Yasumasa Morimura: Ego Obscura, Tokyo 2020
Art

Yasumasa Morimura: Ego Obscura, Tokyo 2020

One of the last chances to enjoy an art venue that is among Tokyo’s most pleasant: the Hara Museum, which occupies a distinguished European-style former residence dating back to the 1930s, is set to close at the end of this year. Artist Yasumasa Morimura has, as this show documents, spent the past three decades using photography, film and performance to retrieve his ‘self’ from layers of accumulated national, cultural and personal history. Across work sure to resonate with the Instagram generation, for whom every selfie involves a degree of ‘performance’, Morimura shows himself in the guise of figures as diverse as Marilyn Monroe and infamous author Yukio Mishima: the latter is depicted staging his failed 1970 coup d'état just before committing ritual suicide. 

UNESCO Intangible Cultural Heritage Special Exhibition "The World of Traditional Performing Arts – Kabuki, Bunraku, Noh and Kyogen, Gagaku, Kumiodori"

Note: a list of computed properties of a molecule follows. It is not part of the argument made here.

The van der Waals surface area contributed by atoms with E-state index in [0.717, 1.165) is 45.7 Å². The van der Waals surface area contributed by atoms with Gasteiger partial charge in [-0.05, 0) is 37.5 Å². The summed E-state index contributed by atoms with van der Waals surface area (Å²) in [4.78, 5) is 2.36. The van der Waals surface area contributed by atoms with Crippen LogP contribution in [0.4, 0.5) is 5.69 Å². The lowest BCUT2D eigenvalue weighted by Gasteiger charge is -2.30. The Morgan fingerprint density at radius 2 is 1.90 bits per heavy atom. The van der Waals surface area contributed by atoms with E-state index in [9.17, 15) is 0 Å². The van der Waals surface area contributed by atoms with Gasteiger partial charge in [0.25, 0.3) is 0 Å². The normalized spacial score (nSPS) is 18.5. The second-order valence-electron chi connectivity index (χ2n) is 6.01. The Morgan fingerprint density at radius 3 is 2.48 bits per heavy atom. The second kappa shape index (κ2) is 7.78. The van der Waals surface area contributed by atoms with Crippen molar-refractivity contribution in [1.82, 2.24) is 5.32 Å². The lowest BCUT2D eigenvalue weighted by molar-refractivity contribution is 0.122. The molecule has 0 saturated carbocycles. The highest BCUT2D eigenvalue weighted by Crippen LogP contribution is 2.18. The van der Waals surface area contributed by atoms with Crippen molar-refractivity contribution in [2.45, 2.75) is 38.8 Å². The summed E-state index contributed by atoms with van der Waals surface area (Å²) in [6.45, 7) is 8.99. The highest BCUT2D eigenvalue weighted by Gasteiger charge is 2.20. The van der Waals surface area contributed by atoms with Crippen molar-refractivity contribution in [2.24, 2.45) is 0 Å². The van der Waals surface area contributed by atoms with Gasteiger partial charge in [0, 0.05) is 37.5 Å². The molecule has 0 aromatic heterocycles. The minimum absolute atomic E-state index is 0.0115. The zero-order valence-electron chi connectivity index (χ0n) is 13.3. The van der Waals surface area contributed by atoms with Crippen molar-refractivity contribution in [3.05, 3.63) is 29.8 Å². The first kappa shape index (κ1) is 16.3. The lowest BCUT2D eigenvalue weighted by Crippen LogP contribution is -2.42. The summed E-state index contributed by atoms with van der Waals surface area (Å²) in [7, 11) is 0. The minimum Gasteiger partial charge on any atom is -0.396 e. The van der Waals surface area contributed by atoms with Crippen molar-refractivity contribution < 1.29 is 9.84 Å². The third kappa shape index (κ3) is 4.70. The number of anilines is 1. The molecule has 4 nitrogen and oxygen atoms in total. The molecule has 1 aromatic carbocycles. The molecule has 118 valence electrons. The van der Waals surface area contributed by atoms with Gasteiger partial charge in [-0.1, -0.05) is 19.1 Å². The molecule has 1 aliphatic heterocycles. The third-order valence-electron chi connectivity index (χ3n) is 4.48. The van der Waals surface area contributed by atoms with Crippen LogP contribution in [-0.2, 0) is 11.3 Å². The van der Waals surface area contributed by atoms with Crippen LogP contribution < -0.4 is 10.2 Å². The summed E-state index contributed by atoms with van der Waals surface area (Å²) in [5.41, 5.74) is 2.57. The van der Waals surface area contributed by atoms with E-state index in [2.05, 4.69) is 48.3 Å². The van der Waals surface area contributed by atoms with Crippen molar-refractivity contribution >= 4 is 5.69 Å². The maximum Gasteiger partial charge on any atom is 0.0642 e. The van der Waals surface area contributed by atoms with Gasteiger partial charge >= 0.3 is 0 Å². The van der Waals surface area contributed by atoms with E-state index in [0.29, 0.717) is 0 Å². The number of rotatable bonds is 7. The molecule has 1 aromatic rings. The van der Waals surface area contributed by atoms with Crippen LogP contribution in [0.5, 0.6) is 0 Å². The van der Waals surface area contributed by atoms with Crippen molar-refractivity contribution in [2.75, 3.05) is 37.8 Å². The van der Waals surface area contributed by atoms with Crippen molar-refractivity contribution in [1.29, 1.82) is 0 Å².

Art

UNESCO Intangible Cultural Heritage Special Exhibition "The World of Traditional Performing Arts – Kabuki, Bunraku, Noh and Kyogen, Gagaku, Kumiodori"

Note: The start of this exhibition has been delayed indefinitely due to the Covid-19 coronavirus outbreak. Opening hours and dates are subject to change. The five types of Japanese performing art recognised as elements of Intangible Cultural Heritage by UNESCO are kabuki theatre, bunraku puppetry, noh and kyogen (comic theatre), gagaku (traditional court music) and kumiodori (Okinawan musical theatre). All five are featured extensively in this ambitious exhibition, presented by the Japan Arts Council and Japan Cultural Expo, which zooms in on the notion of Japanese beauty through a focus on the interplay between humans and nature. Besides watching performances of the five arts, you'll be able to admire costumes, props, instruments and other related items, watch videos of notable shows, and even briefly turn into a kabuki actor yourself by taking advantage of some digital ingenuity. Making Japan's time-honoured performing arts accessible to first-timers, the exhibition is a great way to experience this seemingly opaque sphere of traditional culture.